On the inside, the Legend was a luxury car with all the trappings a mid-nineties consumer could want, including a six-cd changer in the trunk. But the six-cd changer hasn’t worked since I was in high school—and it was in the trunk. The lone cup holder quit ejecting from its hiding place in the center console years ago. Hell, at this moment the center console is probably no longer attached to anything. The car has likely already been taken apart, piece by piece, in a salvage yard somewhere on the Olympic Peninsula, a reality that, the more I think about, the more I like. My car will never be anybody else’s. In the back of my head, I think I always knew it would end this way. After all, 11 years ago, this was the car I learned to drive in. Of all the possessions I owned, it was the one I owned the longest.

When I first started writing this, I imagined a sort of comprehensive accounting of all the places my car has driven. It would have started in Los Angeles, ended in Seattle. In between would have been Dixon, Illinois and George, Washington, and Boise City, Oklahoma. But that would have been boring. A car is a car. You might have kissed a girl in it, but you also sat in traffic driving to Santa Monica to get allergy shots. You might have grown to love it, but it was still a pain in the ass, right up to the end.

Even getting rid of the Legend was hard—not emotionally but logistically. The kinds of people who buy broken down cars for a fair price are flaky, lowball you, and miss appointments for three consecutive days—but the kinds who come on time and have 1-800 numbers lowball you even worse, won’t negotiate a dime, and only want to smash them up into scrap metal anyway. I found myself haggling over the phone with guys named Mike and Frankie over a matters of just a few bucks. They’d list off all the parts of the car, and I’d have to be ready to explain, in detail, what was right and wrong about them. I learned more about the Legend in death than I ever did in life. When I finally sold it for $500, I felt like I was mostly just getting paid for the hours it took to finally consummate the deal.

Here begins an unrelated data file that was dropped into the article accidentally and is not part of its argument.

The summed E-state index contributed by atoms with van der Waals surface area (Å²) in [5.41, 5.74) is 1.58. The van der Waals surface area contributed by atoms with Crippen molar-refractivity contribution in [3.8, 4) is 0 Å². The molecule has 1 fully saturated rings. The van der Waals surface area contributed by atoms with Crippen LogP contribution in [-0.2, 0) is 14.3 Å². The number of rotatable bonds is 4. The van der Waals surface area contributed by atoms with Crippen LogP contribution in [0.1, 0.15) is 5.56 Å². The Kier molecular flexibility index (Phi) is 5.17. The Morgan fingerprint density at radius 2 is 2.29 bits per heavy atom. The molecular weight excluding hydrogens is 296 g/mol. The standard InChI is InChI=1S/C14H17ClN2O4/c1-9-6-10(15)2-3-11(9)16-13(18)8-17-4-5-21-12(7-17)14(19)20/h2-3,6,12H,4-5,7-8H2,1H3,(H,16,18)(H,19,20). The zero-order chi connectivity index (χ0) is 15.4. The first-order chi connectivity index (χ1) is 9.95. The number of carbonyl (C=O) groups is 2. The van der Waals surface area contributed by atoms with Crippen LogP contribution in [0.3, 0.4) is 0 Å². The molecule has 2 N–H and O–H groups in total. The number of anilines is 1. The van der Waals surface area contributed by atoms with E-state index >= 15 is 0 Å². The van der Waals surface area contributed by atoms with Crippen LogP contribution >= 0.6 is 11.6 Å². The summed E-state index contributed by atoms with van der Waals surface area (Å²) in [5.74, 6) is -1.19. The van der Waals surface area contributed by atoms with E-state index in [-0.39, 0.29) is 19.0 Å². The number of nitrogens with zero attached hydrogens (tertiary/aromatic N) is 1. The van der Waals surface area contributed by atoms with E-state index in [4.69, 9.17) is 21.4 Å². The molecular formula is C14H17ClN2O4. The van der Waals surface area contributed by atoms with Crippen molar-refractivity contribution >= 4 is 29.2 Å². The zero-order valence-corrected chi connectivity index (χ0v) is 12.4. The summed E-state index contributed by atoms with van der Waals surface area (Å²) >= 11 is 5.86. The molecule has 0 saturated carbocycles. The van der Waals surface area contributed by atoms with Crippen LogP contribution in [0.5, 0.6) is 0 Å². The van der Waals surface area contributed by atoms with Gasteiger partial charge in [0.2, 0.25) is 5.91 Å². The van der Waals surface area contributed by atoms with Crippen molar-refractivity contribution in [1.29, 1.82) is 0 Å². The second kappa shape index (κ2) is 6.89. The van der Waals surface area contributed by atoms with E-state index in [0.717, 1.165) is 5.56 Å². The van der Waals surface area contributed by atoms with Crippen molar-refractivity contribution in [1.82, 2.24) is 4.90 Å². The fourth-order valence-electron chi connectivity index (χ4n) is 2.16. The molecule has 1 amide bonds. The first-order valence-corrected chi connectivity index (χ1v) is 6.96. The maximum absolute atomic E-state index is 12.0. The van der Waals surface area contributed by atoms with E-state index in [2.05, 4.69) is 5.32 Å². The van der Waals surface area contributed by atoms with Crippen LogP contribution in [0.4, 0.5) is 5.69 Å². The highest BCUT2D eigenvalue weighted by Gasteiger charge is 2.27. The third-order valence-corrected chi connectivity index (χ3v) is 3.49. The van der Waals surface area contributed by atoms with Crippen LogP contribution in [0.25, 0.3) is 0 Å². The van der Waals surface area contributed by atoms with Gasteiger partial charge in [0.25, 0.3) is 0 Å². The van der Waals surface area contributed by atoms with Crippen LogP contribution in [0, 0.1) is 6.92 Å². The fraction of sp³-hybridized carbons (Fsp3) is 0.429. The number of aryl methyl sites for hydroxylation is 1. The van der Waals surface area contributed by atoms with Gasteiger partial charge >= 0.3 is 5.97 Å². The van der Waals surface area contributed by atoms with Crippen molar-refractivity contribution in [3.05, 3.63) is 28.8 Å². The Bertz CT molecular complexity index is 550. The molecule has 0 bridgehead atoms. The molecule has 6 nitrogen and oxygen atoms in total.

I’m from Southern California. There, a car can be a sort of home in itself. You spend hours in it, often doing nothing. Everything you see is curated by its windows, curated by the roads you take it over. Saying goodbye to a car is like saying goodbye to an entire way of seeing the world. I’ll never sit at precisely that angle again. I’ll never look through a mirror quite the same way. I’ll never drive around for two years with a pair of all-white New Balances, a size too small, molding away in my trunk. I’ll never squeegee the condensation off of the inside of a windshield because so much water has leaked into the car’s frame that the defogger has been rendered useless. On the bus, on the sidewalk, even in my girlfriend’s car, I’m already seeing things differently. I guess that’s how you know it’s over.

 

Eric Nusbaum lives in Seattle. He writes about sports at Pitchers & Poets and The Classical, and has also written for Deadspin, Slate, and various other publications. His thoughts on Jeopardy contestants and Subway menu items can be found @ericnus, and his clips, etc. can be found at his website. Photo: flickr/fotosleuth